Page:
Orr (1)In keeping with the longstanding CJC tradition of keeping twice yearly slots open for emerging artists, late March featured two such sets.  First up was a group led by bassist Denholm Orr.  Orr has appeared in lineups a number of times, but this was his first appearance playing his own material and as a leader. His recent compositional work has placed increasing focus on arco-bass and consequently, the charts reached into that territory. Arco is not the default style for Jazz bassists but I am seeing a lot more of it lately and I welcome that.

Orr opened with a piano trio and as the set proceeded more players were added.  The larger formations tackled ambitious arrangements and this is a hopeful sign of things to come. Emerging artists should reach beyond their comfort zone – being challenged is where growth happens. On piano was the ever-reliable Nick Dow and on guitar Michael Gianan (who wowed us all with his first CJC gig a few months ago). Misha Kourkov was on tenor and new to me was Charlie Isdale on alto and Jack Thirtle was on trumpet. Daniel Waterson was on drums. Kourkov is shaping up to be a presence on the scene and Fritsch is grabbing attention with each fresh appearance. As most are still studying and given their ages and experience, it was a good start. Orr

Lukas Fritsch headed the second set and again this featured ambitious material. Fritsch’s set had a tighter focus and perhaps because he had a few seasoned musicians in the ensemble ranks, the set sang joyously from start to finish. When Fritsch completed his finals, a buzz quickly circulated; that the recital performances had been something special.  I had not attended, but my attention was certainly piqued. The arrangements were superb and the musicians well focused, but the inclusion of Chelsea Prastiti and Crystal Choi gave the set that special something that lifted it beyond the ordinary.  Orr (2)

Choi is fascinating to behold as her trajectory is pointed ever upwards – a pianist who understands how to get inside the music and make it part of her story.  Prastiti likewise is an innovative trailblazer, who takes the path less ordinary.  The front line was Fritsch on Alto, Asher Truppman-Lattie on tenor and Kathleen Tomacruz on guitar.  On bass was Wil Goodinson and on drums Tom Leggett. Fritsch writes interestingly and his performances are well thought through and engaging.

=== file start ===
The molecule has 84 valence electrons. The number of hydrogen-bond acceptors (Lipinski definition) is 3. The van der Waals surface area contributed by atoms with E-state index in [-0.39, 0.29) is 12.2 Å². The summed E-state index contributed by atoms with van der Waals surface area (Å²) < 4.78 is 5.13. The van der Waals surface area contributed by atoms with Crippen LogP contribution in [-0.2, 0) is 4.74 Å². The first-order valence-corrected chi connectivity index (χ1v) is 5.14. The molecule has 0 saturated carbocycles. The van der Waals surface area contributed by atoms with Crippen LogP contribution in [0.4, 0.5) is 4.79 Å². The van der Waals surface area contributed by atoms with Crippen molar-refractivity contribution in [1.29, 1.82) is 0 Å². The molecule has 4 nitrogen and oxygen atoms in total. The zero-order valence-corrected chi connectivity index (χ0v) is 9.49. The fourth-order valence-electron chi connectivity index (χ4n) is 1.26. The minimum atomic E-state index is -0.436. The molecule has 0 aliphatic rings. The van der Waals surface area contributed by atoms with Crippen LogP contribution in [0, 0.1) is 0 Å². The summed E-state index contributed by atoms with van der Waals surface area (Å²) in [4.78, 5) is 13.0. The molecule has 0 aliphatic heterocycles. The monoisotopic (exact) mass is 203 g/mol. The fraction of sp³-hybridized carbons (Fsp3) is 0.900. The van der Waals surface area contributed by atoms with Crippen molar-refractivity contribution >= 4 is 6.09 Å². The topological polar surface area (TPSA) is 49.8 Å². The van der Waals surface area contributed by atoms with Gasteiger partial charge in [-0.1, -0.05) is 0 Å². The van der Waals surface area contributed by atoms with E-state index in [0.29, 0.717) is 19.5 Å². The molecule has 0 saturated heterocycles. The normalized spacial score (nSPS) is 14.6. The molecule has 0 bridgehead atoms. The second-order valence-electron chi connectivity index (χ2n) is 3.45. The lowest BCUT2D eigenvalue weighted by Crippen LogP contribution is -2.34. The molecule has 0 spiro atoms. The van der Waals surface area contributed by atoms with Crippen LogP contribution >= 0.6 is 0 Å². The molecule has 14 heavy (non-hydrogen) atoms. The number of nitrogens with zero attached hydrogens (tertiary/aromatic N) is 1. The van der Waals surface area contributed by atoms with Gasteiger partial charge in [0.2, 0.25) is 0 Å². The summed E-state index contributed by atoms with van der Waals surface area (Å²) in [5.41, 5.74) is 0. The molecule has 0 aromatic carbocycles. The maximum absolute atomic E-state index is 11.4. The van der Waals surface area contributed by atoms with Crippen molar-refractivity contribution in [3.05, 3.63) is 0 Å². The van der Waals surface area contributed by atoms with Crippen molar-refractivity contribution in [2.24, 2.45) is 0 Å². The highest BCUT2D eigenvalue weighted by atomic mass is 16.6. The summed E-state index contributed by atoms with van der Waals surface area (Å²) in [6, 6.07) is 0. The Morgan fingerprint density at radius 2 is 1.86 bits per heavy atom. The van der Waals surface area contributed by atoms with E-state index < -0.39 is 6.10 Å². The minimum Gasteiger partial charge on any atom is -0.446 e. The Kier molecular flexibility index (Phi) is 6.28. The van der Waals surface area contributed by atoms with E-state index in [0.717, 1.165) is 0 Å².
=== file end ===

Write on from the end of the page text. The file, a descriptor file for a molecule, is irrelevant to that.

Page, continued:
The gig was the last at the Thirsty Dog for the CJC (Creative Jazz Club, It took place on March 21, 2018.

 

 

Chisholm/Meehan/Dyne/ ‘unwind’ 2018

ChisholmIt was a good way to begin a year of music, a good way to breathe life into two enervating steamy nights. Hayden Chisholm was back in the country and around him formed various duos, trios, and quartets. He performed two gigs in Auckland and the first was at the Audio Foundation in Poynton Lane. The venue has long been an important source of innovative music and each time I descend the stairs to the sub-basement I find interesting changes to the clubs configuration. It really is an excellent venue and perfect for what it offers.  At first glance, the two nights appeared quite different. One free improvised and the other a set of reflective ballads.  In reality, both gigs were reflective, melodic and approachable. The open-hearted humanity and communication skills of the participants made it so.

When Norman Meehan, Paul Dyne, and Hayden Chisholm appeared last year in the UoA Jazz School auditorium, the audience was taken aback by the sheer beauty of the performance. The alto saxophone is heard less often than its fatter sounding big brother the tenor and it is seldom heard like this. There was something about that particular performance that stopped people in their tracks. The beauty of the tone and the way the sound informed the improvisational approach. It’s not as if we had never heard an alto and piano before, but the unusual clarity and the perfect juxtaposition between horn and Meehan’s tasteful minimalism made it special. Unsurprisingly there were good audiences at both of the 2018 Auckland gigs. Chisholm (3)

At the Audio Foundation, there were no charts and only the briefest of interactions between musicians prior to the performance. The sets were mostly duos – one with John Bell on vibraphone, followed by another with experimental vocalist Chelsea Prastiti and lastly Jonathan Crayford on piano. Chisholm also recited prose and played over a drone on his Sruti Box. The final number of the evening was a quartet made up of all four musicians.

Chisholm (6)I have never witnessed a free gig quite like that as the communication was so exquisitely personal. More than musicians finishing each other’s sentences. More than the flow of fresh ideas; there was a sense of musicians revealing something intangible. From out of the fading harmonics and the quiet spaces came that extra something. The quiet revealing something on the edge of consciousness, something we often miss. Arising from – evocative like a Rilke poem – or a haiku. Bell stroked his mallets across the bars or responded with staccato – or soft taps and clicks, Prastiti offered cries and bell-like utterances, framed as wordless questions, Crayford explored resonant possibilities by using extended technique or by mesmerizing with darkly descending chords – opening up a dialogue which was met in kind – sometimes gentle, at other times like a flow of coloured sparks. Chisholm (5)